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Crit Rev Biotechnol. 1994;14(1):29-73.

Biotransformations catalyzed by the genus Rhodococcus.

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Department of Biochemistry, University of Glasgow, U.K.


Rhodococci display a diverse range of metabolic capabilities and they are a ubiquitous feature of many environments. They are able to degrade short-chain, long-chain, and halogenated hydrocarbons, and numerous aromatic compounds, including halogenated and other substituted aromatics, heteroaromatics, hydroaromatics, and polycyclic aromatic hydrocarbons. They possess a wide variety of pathways for degrading and modifying aromatic compounds, including dioxygenase and monooxygenase ring attack, and cleavage of catechol by both ortho- and meta-routes, and some strains possess a modified 3-oxoadipate pathway. Biotransformations catalyzed by rhodococci include steroid modification, enantioselective synthesis, and the transformation of nitriles to amides and acids. Tolerance of rhodococci to starvation, their frequent lack of catabolite repression, and their environmental persistence make them excellent candidates for bioremediation treatments. Some strains can produce poly(3-hydroxyalkanoate)s, others can accumulate cesium, and still others are the source of useful enzymes such as phenylalanine dehydrogenase and endoglycosidases. Other actual or potential applications of rhodococci include desulfurization of coal, bioleaching, use of their surfactants in enhancement of oil recovery and as industrial dispersants, and the construction of biosensors.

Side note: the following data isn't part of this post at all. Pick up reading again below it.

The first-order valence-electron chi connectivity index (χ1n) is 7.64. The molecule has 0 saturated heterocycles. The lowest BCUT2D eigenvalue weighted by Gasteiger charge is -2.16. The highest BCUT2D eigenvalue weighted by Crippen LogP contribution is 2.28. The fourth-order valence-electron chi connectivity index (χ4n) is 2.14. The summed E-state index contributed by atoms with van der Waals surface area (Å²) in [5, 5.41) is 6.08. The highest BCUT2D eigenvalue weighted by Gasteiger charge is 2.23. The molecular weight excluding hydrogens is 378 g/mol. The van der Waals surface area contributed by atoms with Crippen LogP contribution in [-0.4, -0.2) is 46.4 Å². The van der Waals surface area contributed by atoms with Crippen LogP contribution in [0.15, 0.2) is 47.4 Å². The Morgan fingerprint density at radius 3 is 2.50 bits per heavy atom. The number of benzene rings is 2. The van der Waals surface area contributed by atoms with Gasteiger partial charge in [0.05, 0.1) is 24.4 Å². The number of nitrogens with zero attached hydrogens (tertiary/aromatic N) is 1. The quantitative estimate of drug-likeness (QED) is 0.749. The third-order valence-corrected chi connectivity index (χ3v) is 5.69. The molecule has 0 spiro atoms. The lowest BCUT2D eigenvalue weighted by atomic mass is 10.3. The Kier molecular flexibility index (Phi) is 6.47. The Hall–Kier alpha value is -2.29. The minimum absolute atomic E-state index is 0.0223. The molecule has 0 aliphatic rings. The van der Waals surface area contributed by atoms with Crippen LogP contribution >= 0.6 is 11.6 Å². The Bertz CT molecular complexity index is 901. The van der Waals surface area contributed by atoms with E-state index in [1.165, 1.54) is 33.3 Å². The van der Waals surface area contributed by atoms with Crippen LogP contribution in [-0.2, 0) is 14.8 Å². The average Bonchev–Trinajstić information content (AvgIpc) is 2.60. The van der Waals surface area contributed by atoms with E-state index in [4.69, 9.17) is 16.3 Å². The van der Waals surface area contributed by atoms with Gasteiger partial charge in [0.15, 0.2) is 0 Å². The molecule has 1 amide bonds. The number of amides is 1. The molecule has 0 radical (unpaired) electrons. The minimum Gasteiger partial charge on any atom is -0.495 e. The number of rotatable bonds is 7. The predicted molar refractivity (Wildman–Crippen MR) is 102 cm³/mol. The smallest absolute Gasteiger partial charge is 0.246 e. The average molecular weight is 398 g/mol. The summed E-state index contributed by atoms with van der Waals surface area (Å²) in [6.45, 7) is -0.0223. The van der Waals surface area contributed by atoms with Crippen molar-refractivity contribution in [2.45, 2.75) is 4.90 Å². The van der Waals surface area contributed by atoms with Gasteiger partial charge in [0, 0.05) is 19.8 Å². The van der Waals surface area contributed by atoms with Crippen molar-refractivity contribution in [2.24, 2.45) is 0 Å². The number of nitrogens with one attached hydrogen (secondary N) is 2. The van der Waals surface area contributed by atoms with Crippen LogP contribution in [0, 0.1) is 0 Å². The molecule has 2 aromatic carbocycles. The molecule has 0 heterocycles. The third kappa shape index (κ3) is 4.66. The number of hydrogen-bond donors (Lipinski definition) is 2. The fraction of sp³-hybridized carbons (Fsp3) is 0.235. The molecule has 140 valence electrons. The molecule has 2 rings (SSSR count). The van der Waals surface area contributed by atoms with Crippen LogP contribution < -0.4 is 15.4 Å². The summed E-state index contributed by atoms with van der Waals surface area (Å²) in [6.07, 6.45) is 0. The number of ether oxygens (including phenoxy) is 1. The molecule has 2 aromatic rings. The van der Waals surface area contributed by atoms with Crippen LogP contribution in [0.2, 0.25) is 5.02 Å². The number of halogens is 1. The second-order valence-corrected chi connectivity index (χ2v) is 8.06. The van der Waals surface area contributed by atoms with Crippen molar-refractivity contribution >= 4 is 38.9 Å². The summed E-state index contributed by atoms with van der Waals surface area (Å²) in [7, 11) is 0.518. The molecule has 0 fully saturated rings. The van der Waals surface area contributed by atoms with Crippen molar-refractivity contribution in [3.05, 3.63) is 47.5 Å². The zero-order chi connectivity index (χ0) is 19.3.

[Indexed for MEDLINE]

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